REGIONAL – It’s that time of year again. If you want to keep your sweetie happy, don’t forget Monday is Valentine’s Day. Remember the adage: Happy wife, happy life – all year long.
You still have time to make it to one of the Winfrey’s shops or another retailer that sells its chocolates. But don’t dawdle. Like most retailers these days, Winfrey’s is struggling to produce enough goodies to meet the demand during its second busiest time of the year.
Only Christmas is busier for the 42-year-old chocolate maker.
“We keep plugging. We focus on the things we can fix,” said Mark Winfrey, who now runs Winfrey’s with his twin brother, Scott, and sister, Jillian.
Some items, like chocolate covered marshmallows, may not be on the shelves. But don’t worry, the shelves are filled with the most popular items like the wide variety of fudge, guaranteed to bring a smile.
The new generation of Winfrey’s took over ownership of the North Shore chocolate empire from their parents, Christine and Stuart Winfrey, in 2019. That was just a year before the Covid-19 Pandemic struck.
Like other retailers, the Winfreys have coped with shortages in labor to run a second production line, and in finding enough chocolate and sugar. They are currently running production with six employees, down from the usual 10.
“This is the biggest challenge we’ve faced. But we are navigating,” Mark said.
Mark heads the wholesale operations, including shipping. Scott is in charge of production. And Jillian runs the marketing department plus Winfrey’s four stores in Rowley at 40 Newburyport Turnpike, in Stoneham at 41 Main St., in Middleton at 189 South Main St. and in Wenham at 143 Topsfield Rd.
“It’s pretty amazing how understanding everybody has been. Its good,” Mark said. They buy what’s on the shelf, not necessarily what they came looking for.
Winfrey’s started after Chris and Stuart brought home their twins, Mark and Scott, weighing about twice what a large box of fudge does. They decided they needed to be home to care for the boys, so both quit their jobs and started a home business, making fudge on a gas stove in the basement.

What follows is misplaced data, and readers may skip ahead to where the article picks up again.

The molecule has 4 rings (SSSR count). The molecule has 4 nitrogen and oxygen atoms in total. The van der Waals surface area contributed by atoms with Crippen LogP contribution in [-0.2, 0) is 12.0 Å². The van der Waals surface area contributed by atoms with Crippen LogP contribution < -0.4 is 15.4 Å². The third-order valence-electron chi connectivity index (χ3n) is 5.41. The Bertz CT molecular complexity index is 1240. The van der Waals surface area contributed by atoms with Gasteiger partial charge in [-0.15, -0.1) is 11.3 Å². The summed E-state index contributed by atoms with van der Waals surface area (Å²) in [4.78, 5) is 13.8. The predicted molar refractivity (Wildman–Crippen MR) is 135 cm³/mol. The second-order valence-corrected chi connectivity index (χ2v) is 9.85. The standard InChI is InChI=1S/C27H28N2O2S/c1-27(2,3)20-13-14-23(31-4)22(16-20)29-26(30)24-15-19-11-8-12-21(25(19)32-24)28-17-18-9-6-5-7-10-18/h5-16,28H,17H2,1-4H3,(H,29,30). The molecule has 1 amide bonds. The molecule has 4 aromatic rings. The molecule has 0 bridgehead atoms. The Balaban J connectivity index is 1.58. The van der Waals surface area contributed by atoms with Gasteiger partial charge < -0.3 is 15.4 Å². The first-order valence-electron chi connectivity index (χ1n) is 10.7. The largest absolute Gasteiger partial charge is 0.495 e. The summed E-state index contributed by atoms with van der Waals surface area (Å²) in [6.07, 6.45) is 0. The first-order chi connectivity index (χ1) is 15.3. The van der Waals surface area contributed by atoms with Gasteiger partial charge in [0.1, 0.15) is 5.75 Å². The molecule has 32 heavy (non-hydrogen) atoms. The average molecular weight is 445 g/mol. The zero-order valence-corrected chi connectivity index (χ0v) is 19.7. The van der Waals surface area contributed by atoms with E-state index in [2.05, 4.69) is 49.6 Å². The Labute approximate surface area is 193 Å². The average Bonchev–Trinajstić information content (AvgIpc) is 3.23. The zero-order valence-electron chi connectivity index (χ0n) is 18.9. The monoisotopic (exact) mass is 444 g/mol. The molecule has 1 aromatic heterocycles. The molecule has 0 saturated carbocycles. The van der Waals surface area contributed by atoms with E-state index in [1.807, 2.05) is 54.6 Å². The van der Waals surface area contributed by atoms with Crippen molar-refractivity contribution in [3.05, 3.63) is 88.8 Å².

“Every time we made a batch of fudge, we realized we also heated our home. We were on a mission to stay warm and conserve our money, so we quickly realized we should make lots of fudge!” Chris wrote in a blog.
As more stores bought their fudge, the one stove in the basement was not enough to keep up with the demand. They converted an old foundry in Danvers to manufacture and store the products. Soon, they were making 500 pounds of fudge a week and selling it in stores, primarily Brighams ice cream and candy parlor.
The wholesale business for Winfrey’s has always been strong, offering Winfrey’s fudge and chocolates in stores across the state that often repackage the chocolates as their own.
But recently the Winfrey’s stores have begun outselling the wholesale business, Mark said.
The chocolate business is seasonal. After Christmas and Valentine’s Day, there are spikes in sales for Easter and Mothers’ Day. But by summer, sales level off, Mark said, which he likes because he enjoys going to the beach in the summer.
Winfrey’s offers more than 23 varieties of its cream and butter fudge, 22 flavors of the saltwater taffy and more than 100 fine chocolates.
If you want to impress your significant other as he or she nibbles on a piece of Penuchi Fudge, tell him/her the name comes from the Mexican word for raw or brown sugar.
Or a Caramello is a layer of vanilla caramel and a layer of fluffy nougatine encased in chocolate.
Fudge is a blend of sugar, cream, butter and chocolate and flavor, cooked over an open flame in copper kettles. Chocolate is made of cocoa butter, cocoa powder, milk, sugar and vanilla.
For those who procrastinate, Winfrey’s is open at 11 a.m. on Sundays. But you would be wise to pick up your box of chocolates before they sell out. The shops are open from 9:30 to 6 p.m. Monday through Saturday.